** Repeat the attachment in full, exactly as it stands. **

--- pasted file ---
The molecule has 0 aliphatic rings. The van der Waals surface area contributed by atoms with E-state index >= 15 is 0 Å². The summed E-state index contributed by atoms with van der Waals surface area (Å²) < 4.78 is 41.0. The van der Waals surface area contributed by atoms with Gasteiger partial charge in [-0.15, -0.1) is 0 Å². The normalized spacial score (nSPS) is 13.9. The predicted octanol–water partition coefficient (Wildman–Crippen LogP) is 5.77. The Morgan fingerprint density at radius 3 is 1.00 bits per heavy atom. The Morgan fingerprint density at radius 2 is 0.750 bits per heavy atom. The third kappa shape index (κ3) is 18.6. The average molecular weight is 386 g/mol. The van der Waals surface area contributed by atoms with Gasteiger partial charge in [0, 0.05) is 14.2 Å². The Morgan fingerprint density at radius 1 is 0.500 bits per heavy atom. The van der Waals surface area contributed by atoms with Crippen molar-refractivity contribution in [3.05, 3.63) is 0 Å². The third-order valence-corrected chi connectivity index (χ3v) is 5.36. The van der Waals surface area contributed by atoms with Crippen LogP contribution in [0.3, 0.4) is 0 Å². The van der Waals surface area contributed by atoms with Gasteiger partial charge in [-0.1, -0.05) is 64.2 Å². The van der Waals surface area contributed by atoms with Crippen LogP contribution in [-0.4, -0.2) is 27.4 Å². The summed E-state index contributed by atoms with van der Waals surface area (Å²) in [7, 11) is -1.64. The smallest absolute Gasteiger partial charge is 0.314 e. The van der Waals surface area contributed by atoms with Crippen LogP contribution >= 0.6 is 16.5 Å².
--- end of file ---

The molecule has 0 aliphatic rings. The van der Waals surface area contributed by atoms with E-state index >= 15 is 0 Å². The summed E-state index contributed by atoms with van der Waals surface area (Å²) < 4.78 is 41.0. The van der Waals surface area contributed by atoms with Gasteiger partial charge in [-0.15, -0.1) is 0 Å². The normalized spacial score (nSPS) is 13.9. The predicted octanol–water partition coefficient (Wildman–Crippen LogP) is 5.77. The Morgan fingerprint density at radius 3 is 1.00 bits per heavy atom. The Morgan fingerprint density at radius 2 is 0.750 bits per heavy atom. The third kappa shape index (κ3) is 18.6. The average molecular weight is 386 g/mol. The van der Waals surface area contributed by atoms with Gasteiger partial charge in [0, 0.05) is 14.2 Å². The Morgan fingerprint density at radius 1 is 0.500 bits per heavy atom. The van der Waals surface area contributed by atoms with Crippen molar-refractivity contribution in [3.05, 3.63) is 0 Å². The third-order valence-corrected chi connectivity index (χ3v) is 5.36. The van der Waals surface area contributed by atoms with Crippen LogP contribution in [0.3, 0.4) is 0 Å². The van der Waals surface area contributed by atoms with Gasteiger partial charge in [-0.1, -0.05) is 64.2 Å². The van der Waals surface area contributed by atoms with Crippen LogP contribution in [-0.4, -0.2) is 27.4 Å². The summed E-state index contributed by atoms with van der Waals surface area (Å²) in [7, 11) is -1.64. The smallest absolute Gasteiger partial charge is 0.314 e. The van der Waals surface area contributed by atoms with Crippen LogP contribution >= 0.6 is 16.5 Å².